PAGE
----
By Jesse Schooff
October 21, 2016
Article from Jesse Schooff
It’s such a common occurrence that it has become a trope, a joke: The printer that doesn’t work; The printer that runs out of ink just when you need that essay printed. Frustration with printers has inspired copious fodder for comedy, including an infamous scene from the movie Office Space. But behind all the everyday frustration and hearty guffaws, there’s something more sinister at work.
Old-school techies like to claim that over the past 10-15 years, printers have become more affordable but less reliable. Meanwhile, the cost of ink and toner cartridges has gone way up. Much has been written on the issue, with many tech pundits complaining that modern inkjet ink is more expensive by volume than gas, champagne, or human blood. The pricing scheme makes it seem likely that companies sell cheap printers at break-even or a loss, and make up for it with the profit margin on ink cartridges. The high cost of “official,” manufacturer-branded ink cartridges has driven many users to buy cheaper third-party cartridges, which are sometimes refilled or refurbished. Naturally, printer companies are quick to claim that third-party ink cartridges are unreliable and produce inferior-quality prints, a claim which doesn’t align with many users’ experiences.
Recently, a number of people who owned HP inkjets found that their printers had suddenly stopped working. 123ink, a Dutch online retailer of generic ink cartridges, received a large number of complaints on September 13, 2016. Specifically, people’s printers were telling them they were using a “damaged” cartridge. 123ink decided to investigate the issue. They received feedback from over a thousand customers, all of which indicated that on 9/13, certain HP inkjet printers had stopped accepting generic ink cartridges.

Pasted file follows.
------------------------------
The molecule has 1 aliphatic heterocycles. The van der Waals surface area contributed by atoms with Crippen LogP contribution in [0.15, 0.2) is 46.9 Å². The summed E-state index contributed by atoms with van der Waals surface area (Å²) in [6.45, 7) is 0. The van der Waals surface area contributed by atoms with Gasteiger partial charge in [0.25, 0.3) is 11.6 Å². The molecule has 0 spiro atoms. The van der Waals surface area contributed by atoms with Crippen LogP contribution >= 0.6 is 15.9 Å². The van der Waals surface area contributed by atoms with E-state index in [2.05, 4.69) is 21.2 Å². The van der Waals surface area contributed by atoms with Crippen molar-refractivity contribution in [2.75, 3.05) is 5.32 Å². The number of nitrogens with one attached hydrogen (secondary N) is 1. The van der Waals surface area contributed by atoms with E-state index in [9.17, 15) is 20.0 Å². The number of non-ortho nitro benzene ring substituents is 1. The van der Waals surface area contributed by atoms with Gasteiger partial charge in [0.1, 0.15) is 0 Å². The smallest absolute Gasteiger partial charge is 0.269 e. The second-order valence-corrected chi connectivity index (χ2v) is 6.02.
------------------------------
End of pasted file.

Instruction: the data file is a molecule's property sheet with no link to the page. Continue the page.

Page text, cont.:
The fact that this failure occurred on the same day worldwide can only mean one thing: at some point, HP installed firmware on these printers (whether in the factory or via software update) that would stop accepting third-party ink cartridges on a certain date.
Suffice to say, users were livid, as HP’s own support forums will indicate. Consumers are right to be outraged, because this is just the latest battlefront in a technology ecosystem where our own devices work against our best interests. There’s a broad-reaching discussion to be had with regard to computers and phones. However, computers and phones no longer possess the distinct nature of having CPUs and software. TVs, thermostats, even appliances like refrigerators now have complex software built in which allow for all sorts of novel functionality and connectivity. The Internet of Things is the term we use to talk about everyday gadgets having global connectivity.
Modern devices having software often means that they get software updates. Users have gotten used to updating the software on their computers, phones, video game consoles, etc., in order to add features, improve security, and fix bugs. However, software updates don’t always add functionality, and sometimes they even remove it.